Sunday, 19 October 2008

Two pints of lager, and a packet of crisps, please.


I never thought how much I was reliant on traditional British fare until I landed on these shores. You see, the English live on very different foods to you lot over here. At least, so it seems at first glance. Take, for example, the humble bacon sandwich. This is the staple of workman's caf├ęs up and down the country, as well as railway stations and motorway service stations. It consists of bread, and bacon. You might get the choice of butter or HP Sauce, but that's your lot. It's basic, filling and no-nonsense. Some of my American friends have asked me how to make a bacon sandwich, and I have to describe it as "a BLT without the LT". To say the least, British food is simpler.

Davis, where I find myself living, is a university town. In England, the equivalent town would have at the very least five fish-and-chip shops, a scattering of sandwich bars and maybe a workman-style caff where you can get a cheese sammidge and a cuppa tea. No such luck here. David Sedaris wrote about the simple ham sandwich transformed into the gourmet delight complete with four types of heirloom lettuce, two rare handmade cheeses, before finally being spritzed with rancid musk-ox oil. I,like Mr Sedaris, prefer the old-fashioned version, but can I get that here? No, Sir, I cannot. And we are all the poorer for it.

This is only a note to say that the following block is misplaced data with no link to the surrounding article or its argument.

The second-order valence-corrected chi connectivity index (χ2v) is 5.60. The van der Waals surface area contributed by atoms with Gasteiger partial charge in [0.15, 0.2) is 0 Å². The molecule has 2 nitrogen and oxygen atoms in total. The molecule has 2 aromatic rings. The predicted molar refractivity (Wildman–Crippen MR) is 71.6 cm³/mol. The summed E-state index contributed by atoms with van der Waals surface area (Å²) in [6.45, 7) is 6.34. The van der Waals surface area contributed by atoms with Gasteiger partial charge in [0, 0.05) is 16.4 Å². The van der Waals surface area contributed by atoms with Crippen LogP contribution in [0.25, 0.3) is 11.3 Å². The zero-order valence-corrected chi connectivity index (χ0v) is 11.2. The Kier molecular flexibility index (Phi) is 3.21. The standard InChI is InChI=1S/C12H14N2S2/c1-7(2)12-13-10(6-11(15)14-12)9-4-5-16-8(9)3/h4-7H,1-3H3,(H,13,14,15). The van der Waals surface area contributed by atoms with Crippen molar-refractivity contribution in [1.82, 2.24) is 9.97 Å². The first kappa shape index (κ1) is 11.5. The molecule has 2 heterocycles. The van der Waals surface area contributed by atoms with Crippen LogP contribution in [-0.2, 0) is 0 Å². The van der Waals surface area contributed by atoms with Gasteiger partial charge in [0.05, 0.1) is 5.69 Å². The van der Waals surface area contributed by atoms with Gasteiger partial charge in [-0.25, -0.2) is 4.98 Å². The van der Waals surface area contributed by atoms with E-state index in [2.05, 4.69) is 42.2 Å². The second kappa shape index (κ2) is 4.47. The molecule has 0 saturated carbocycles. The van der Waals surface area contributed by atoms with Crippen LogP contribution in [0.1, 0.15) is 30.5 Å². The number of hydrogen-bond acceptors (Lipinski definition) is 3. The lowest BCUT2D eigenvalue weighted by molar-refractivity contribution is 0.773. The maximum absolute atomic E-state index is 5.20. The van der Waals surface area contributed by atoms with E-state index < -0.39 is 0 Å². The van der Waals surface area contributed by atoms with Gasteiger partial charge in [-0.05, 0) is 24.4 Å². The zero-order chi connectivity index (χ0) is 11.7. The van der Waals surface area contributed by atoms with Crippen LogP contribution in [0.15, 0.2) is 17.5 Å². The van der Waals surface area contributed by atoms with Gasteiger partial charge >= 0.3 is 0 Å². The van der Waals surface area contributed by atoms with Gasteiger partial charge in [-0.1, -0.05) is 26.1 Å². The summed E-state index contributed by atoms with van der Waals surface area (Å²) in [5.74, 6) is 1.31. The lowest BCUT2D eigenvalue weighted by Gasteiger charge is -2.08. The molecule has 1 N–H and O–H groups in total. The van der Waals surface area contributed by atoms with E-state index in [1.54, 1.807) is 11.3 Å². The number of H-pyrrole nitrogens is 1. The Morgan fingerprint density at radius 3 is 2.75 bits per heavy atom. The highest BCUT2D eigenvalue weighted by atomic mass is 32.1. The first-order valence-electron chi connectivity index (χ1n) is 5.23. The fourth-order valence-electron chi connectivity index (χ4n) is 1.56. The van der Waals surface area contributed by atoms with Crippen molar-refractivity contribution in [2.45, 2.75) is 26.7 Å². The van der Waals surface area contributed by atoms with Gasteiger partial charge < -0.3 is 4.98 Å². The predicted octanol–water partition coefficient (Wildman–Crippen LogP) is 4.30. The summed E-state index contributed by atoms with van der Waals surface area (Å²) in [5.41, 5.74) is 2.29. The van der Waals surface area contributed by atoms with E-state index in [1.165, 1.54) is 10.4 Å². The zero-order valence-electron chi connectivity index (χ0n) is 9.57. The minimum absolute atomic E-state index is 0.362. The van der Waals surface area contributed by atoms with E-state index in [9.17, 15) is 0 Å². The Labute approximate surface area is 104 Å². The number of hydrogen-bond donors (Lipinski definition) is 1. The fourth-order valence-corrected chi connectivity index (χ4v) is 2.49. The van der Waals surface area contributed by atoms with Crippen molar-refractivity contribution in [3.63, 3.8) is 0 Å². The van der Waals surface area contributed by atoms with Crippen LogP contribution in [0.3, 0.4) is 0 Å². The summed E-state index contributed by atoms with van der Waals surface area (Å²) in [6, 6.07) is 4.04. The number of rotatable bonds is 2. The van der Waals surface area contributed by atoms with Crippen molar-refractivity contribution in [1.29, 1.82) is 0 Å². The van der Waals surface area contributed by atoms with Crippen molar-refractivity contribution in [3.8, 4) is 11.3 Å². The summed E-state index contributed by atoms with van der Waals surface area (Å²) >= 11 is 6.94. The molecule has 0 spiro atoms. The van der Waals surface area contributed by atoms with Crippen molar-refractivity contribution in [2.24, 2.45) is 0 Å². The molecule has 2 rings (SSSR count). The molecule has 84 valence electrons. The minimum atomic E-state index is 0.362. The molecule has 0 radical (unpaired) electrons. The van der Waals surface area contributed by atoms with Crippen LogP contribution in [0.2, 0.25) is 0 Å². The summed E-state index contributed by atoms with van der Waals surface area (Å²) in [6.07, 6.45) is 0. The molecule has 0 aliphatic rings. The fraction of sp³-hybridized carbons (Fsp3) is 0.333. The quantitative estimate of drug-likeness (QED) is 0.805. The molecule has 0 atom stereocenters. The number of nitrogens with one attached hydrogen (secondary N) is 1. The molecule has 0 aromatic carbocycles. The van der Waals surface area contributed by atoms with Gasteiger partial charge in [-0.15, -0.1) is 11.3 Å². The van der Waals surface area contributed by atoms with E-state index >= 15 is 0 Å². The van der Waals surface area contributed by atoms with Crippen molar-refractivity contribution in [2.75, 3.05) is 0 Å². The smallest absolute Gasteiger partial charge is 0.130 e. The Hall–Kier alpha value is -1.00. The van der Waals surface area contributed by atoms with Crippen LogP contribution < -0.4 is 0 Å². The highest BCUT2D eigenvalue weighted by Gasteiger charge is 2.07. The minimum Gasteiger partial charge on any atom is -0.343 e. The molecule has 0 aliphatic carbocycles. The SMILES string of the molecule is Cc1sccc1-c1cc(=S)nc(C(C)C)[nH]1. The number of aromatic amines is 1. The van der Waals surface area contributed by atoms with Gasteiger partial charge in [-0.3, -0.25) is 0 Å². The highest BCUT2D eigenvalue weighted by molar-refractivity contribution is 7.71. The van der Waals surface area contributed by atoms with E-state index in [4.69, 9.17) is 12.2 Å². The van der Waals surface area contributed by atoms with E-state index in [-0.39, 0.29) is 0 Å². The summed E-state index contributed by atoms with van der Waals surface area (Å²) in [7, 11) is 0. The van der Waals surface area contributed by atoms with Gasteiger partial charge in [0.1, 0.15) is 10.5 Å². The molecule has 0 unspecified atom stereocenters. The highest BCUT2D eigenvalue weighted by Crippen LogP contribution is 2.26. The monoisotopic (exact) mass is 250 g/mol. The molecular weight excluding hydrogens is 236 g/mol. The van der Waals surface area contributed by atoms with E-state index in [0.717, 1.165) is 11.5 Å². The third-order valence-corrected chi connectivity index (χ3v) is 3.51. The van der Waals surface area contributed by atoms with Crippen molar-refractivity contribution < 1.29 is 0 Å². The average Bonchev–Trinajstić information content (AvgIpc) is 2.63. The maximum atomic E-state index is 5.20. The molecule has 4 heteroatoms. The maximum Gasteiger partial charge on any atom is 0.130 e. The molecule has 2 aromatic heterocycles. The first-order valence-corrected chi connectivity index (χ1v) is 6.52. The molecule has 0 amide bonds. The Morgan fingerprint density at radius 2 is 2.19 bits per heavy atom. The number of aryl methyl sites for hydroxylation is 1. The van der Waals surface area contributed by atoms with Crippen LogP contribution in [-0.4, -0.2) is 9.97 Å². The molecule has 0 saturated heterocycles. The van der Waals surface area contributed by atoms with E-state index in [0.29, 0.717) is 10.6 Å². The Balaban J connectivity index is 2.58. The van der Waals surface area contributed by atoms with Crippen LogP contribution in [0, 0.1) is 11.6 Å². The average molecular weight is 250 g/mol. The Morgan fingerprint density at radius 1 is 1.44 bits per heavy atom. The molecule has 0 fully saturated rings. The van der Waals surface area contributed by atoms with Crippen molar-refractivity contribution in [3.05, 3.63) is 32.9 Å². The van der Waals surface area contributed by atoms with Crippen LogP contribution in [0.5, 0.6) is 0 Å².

Then there's the pork pie. This is (wait for it!) a pie containing pork. Simple, you think? Not worthy of consideration in overstuffed gourmet America? You have to be kidding. Along with the Cornish pasty, this is a true delight of British cuisine. Tender pork, cooked with a few herbs and spices (notably pepper) and finally encased in a hot water pastry and topped off with pork jelly (aspic). Served cold with salads, pickles and good bread, it knocks the socks off any fancy sushi.

Last, but not least, the humble pub snack. There's nothing like the British pub anywhere else in the world. With apologies to everyone in the American hospitality industry, you need to do more than serve your beer slightly warmer, in a 20-ounce glass. You need real crisps. Crisps, not "potato chips". Crisps with character, flavour, attitude. You need roast chicken, beef and mustard, and ham and pickle. Sea-salt and cracked pepper, indeed.







2 comments:

sam said...

What's a "hot water pastry"?? --I was always taught to make pie crust with a very small amount of ice water.

oakling said...

well now i am drooling! damn you!